ChatGPT. Cryptocurrency. The Metaverse. The rapid advancements in technological progress over the past decade have revolutionised our standards of living and perspectives on social change. We live in a society where autonomous vehicles, artificial intelligence and virtual reality have transcended the realm of fiction and entered into the real world. Although these high-tech innovations are still in their nascent stage, it raises the critical question that we must face: Where is the place of God in the technology age?

It seems as if Christian faith is not needed to inspire social good and only serves as a barrier to technological progress. To avoid being labelled as a Luddite, I want to affirm that technological progress has been a major force of good in our world, changing our society for the better. However, I also want to acknowledge the shortcomings of technology and its inability to address the human element of sin. In this article, I seek to explain why a Christian view of ethics is not only beneficial but necessary as we navigate the complex space of technological progress.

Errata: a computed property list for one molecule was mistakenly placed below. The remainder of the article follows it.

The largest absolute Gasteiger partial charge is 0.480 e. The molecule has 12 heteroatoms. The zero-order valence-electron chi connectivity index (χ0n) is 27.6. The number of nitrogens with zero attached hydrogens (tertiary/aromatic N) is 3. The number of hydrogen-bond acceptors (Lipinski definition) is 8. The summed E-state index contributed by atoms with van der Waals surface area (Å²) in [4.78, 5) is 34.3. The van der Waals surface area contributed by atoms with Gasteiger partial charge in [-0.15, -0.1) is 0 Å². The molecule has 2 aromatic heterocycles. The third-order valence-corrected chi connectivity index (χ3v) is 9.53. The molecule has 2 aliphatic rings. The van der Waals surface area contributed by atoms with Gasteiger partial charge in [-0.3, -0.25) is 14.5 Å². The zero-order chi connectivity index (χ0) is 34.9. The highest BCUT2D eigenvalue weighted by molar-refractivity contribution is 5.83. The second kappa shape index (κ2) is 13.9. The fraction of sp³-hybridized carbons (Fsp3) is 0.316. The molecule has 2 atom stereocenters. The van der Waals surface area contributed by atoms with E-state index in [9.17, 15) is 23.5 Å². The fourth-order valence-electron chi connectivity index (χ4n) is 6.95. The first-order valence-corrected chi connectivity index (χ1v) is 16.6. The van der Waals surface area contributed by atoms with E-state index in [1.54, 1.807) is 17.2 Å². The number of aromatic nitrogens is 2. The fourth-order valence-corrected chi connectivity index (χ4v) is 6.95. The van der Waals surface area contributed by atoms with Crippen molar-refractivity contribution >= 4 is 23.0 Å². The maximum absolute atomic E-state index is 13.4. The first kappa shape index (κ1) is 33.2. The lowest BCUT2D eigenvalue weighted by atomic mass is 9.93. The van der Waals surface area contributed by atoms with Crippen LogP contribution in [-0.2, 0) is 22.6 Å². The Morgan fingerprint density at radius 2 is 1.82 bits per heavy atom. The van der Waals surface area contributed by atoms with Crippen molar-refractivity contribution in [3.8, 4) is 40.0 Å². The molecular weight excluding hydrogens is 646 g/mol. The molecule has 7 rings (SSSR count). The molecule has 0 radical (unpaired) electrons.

Is god really necessary?

Given the significant role that technology has played in societal improvements, it may sound foolish to even question its positive impacts. Innovations such as telehealth, video conferencing and online learning platforms have transformed our healthcare, political and education systems in recent years. In 2020, the tech industry alone contributed 10.5% of the total US GDP and was estimated to be worth roughly $5.2 trillion globally1.

The tangible social value almost seems to justify the blind optimism and wholehearted dependence that many have placed on technology. It goes without denying that software like Zoom and TikTok were integral in connecting people throughout the world during the COVID-19 pandemic. However, valid concerns were raised over their poor security measures and predatory algorithms. This trend has only followed latest developments in artificial intelligence like DALL-E and GPT-3, which has stirred controversy among artists and writers as AI generated media threatens creative expression.